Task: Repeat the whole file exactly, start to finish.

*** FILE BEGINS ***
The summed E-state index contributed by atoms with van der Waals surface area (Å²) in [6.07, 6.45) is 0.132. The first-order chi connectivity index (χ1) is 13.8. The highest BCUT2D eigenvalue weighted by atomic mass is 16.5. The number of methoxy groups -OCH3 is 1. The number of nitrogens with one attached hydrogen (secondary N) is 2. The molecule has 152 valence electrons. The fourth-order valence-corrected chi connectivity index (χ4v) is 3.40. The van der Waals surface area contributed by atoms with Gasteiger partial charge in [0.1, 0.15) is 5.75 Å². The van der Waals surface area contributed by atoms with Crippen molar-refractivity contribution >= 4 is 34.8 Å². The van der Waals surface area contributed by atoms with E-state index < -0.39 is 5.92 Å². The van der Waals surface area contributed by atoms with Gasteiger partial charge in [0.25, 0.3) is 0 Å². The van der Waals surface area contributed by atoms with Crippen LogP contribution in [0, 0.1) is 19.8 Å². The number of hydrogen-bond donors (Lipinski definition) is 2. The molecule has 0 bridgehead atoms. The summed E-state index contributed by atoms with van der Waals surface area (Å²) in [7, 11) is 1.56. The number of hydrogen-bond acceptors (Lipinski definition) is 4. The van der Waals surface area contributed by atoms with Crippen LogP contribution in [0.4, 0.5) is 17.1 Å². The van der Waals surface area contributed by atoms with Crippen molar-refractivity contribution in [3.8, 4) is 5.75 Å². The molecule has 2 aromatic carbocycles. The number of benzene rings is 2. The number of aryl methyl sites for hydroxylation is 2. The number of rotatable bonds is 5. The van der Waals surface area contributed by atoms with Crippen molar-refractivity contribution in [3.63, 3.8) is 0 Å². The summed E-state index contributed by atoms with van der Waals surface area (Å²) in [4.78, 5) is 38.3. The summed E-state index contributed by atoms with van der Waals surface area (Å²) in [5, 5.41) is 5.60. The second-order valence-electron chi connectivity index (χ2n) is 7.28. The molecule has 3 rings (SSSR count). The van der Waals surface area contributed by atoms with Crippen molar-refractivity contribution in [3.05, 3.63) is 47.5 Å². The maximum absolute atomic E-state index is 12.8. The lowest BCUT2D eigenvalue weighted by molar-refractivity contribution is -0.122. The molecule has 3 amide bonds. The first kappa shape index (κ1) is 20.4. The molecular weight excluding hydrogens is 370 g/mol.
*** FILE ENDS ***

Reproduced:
The summed E-state index contributed by atoms with van der Waals surface area (Å²) in [6.07, 6.45) is 0.132. The first-order chi connectivity index (χ1) is 13.8. The highest BCUT2D eigenvalue weighted by atomic mass is 16.5. The number of methoxy groups -OCH3 is 1. The number of nitrogens with one attached hydrogen (secondary N) is 2. The molecule has 152 valence electrons. The fourth-order valence-corrected chi connectivity index (χ4v) is 3.40. The van der Waals surface area contributed by atoms with Gasteiger partial charge in [0.1, 0.15) is 5.75 Å². The van der Waals surface area contributed by atoms with Crippen molar-refractivity contribution >= 4 is 34.8 Å². The van der Waals surface area contributed by atoms with E-state index < -0.39 is 5.92 Å². The van der Waals surface area contributed by atoms with Gasteiger partial charge in [0.25, 0.3) is 0 Å². The van der Waals surface area contributed by atoms with Crippen LogP contribution in [0, 0.1) is 19.8 Å². The number of hydrogen-bond donors (Lipinski definition) is 2. The molecule has 0 bridgehead atoms. The summed E-state index contributed by atoms with van der Waals surface area (Å²) in [7, 11) is 1.56. The number of hydrogen-bond acceptors (Lipinski definition) is 4. The van der Waals surface area contributed by atoms with Crippen LogP contribution in [0.4, 0.5) is 17.1 Å². The van der Waals surface area contributed by atoms with Crippen molar-refractivity contribution in [3.8, 4) is 5.75 Å². The molecule has 2 aromatic carbocycles. The number of benzene rings is 2. The number of aryl methyl sites for hydroxylation is 2. The number of rotatable bonds is 5. The van der Waals surface area contributed by atoms with Crippen molar-refractivity contribution in [3.63, 3.8) is 0 Å². The summed E-state index contributed by atoms with van der Waals surface area (Å²) in [4.78, 5) is 38.3. The summed E-state index contributed by atoms with van der Waals surface area (Å²) in [5, 5.41) is 5.60. The second-order valence-electron chi connectivity index (χ2n) is 7.28. The molecule has 3 rings (SSSR count). The van der Waals surface area contributed by atoms with Crippen molar-refractivity contribution in [3.05, 3.63) is 47.5 Å². The maximum absolute atomic E-state index is 12.8. The lowest BCUT2D eigenvalue weighted by molar-refractivity contribution is -0.122. The molecule has 3 amide bonds. The first kappa shape index (κ1) is 20.4. The molecular weight excluding hydrogens is 370 g/mol.